A. Every Little Detail

When I saw this woman in front of me the other day, I had to photograph her. Everything about her looked coordinated in a polished way that wasn’t at all matchy-matchy. You can’t tell in this picture, but those are metallic heels . . . that went with the metallic tag on her bag . . . that went with the metallic clasp at her waist (she told me that everyone asks where she found that clasp, but she’s had it for years).

back interest.jpg

Hourglassy used to have a series called “Back Interest”, but we dropped it for lack of reader interest. This gives me some consolation that I’m not the only one who focuses on my front, but this woman really raises the bar for the back!

A friend recently had her own story to share on this subject. A senior executive at her company was wearing a pair of black pants with white panels down each side. Not my friend’s taste, but she didn’t really care. It was only when the executive turned around that my friend saw what made the pants so great: the woman’s butt looked amazing. From that point on my friend vowed to care about her back as much as her front.

I’m afraid I can’t make that vow. I love the idea of a perfect appearance, and even though “the goal is not perfection,” I have this unjustified belief that I will eventually get there. Just not today . . . because I really want to wear gym shoes with my jeans. And no makeup. When it comes to a perfect appearance, whether in front or in back, I seem to have a very long view.

B. Age

More magazine has a feature called “This is What 40/50/60 Looks Like” each month where they showcase an amazing-looking middle-aged woman. I hate it. When we reach 40/50/60, aren’t we at least too old to be pressured to look like someone else? It reminds me of 5-year-old me yearning to be a Breck girl, or 12-year-old me yearning to be a Seventeen model. I love most ideas behind More magazine, but not this one.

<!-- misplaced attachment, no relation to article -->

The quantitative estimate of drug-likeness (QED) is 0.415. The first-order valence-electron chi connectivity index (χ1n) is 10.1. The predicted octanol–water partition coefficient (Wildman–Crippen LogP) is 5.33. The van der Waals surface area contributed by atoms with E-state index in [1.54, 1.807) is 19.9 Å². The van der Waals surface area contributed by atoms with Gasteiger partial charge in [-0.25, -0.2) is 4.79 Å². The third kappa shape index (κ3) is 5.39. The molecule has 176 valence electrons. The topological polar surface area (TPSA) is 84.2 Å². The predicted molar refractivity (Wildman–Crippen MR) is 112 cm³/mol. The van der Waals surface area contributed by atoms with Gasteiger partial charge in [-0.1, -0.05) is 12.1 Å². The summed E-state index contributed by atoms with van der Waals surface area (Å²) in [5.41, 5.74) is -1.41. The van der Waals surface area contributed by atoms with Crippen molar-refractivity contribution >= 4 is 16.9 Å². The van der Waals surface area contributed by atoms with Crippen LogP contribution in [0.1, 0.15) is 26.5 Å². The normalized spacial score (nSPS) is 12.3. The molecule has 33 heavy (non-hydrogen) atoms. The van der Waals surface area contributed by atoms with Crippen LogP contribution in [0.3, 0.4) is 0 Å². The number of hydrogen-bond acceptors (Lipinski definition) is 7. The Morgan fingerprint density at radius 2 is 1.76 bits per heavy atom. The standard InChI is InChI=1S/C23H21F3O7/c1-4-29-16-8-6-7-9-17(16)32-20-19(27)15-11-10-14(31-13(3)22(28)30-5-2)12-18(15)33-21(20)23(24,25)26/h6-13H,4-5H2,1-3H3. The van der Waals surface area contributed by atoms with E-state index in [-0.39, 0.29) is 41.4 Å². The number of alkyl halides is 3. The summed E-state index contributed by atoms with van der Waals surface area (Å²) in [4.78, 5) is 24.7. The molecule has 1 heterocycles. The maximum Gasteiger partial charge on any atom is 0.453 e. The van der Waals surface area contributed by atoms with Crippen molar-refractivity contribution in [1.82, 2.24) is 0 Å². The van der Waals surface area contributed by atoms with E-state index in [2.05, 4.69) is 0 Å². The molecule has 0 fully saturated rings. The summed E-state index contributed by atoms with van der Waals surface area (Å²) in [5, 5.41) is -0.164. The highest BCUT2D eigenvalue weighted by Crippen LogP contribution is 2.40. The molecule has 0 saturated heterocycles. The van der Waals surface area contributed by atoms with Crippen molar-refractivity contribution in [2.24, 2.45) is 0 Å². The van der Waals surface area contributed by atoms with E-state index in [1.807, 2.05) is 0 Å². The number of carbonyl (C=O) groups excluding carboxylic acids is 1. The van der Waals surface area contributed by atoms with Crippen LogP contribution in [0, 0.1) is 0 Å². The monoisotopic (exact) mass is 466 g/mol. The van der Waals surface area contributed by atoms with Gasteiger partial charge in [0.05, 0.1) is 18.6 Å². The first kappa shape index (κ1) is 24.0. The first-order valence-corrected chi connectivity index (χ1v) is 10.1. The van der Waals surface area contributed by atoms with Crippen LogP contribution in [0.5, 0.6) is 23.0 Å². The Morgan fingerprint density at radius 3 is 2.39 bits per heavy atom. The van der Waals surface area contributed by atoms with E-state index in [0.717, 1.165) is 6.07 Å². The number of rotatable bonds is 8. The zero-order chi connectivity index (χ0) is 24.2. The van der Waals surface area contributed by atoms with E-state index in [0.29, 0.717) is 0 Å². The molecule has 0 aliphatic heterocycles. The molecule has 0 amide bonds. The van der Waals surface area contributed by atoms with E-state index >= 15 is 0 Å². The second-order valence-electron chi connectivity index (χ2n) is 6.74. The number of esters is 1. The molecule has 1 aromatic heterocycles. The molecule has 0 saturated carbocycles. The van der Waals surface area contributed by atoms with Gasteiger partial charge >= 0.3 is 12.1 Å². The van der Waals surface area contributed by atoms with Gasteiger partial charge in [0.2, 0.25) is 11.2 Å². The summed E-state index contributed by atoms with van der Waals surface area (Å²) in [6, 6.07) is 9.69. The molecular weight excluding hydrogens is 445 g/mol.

breck girl 1

I was furious that my mother couldn’t guarantee I would have hair like this when I grew up.

We all age differently, but there’s pressure to have really cool white hair or bright eyes. Or not to age at all if we can help it. Just the other day my 75-year-old mother-in-law came away from dinner with friends feeling insecure about how old she looked compared to the 63-year-old woman at our table. But my mother-in-law takes really good care of herself and looks amazing! (Fortunately, she had fully recovered by the time we visited her 98-year-old aunt yesterday. This aunt had flaming red hair and was wearing a stylish blouse. She asked MIL when she was going to get that mole removed from her nose. My MIL only shrugged and said that she’s had it all her life–who would recognize her without it?)

Old people get condemned for looking old, and they’re praised if they can meet the standards of the younger generations. But age is permission not to strive for perfection anymore. I’m pleased with my body today, but if I’d had the same body in my 20’s, I wouldn’t have been caught dead showing you the bikinis I reviewed in June. But I’m 49, and no one expects me to look the way I expected myself to look when I was 29. It’s very freeing.

C. Sewing

In May I finished sewing my first ever dress shirt for my husband. Every completed step was a victory. I couldn’t believe it when the yoke materialized, and then the collar, and then the cuffs. I had very high standards: if I thought Mr. Campbell would be ashamed to wear the shirt with a slightly crooked seam, I ripped it out and started over.

Then I took the shirt to my mentor Steve and discovered my standards weren’t high enough. He didn’t care if Mr. Campbell would wear it. The edge of the cuff absolutely could not extend past the placket like this.


And I had to remove the collar stand and reattach it to the shirt until it lined up perfectly.


It’s too complicated for me to try to explain everything he noticed and made me fix, but I fixed it.

This past Saturday, I finished sewing my fourth shirt . . . a size 8M Campbell & Kate shirt that I’m really proud of. It’s getting easier, but I’m still ripping out seams and starting over again until I get them right. But that’s what makes the difference in my motivation–I know it’s possible to do things right!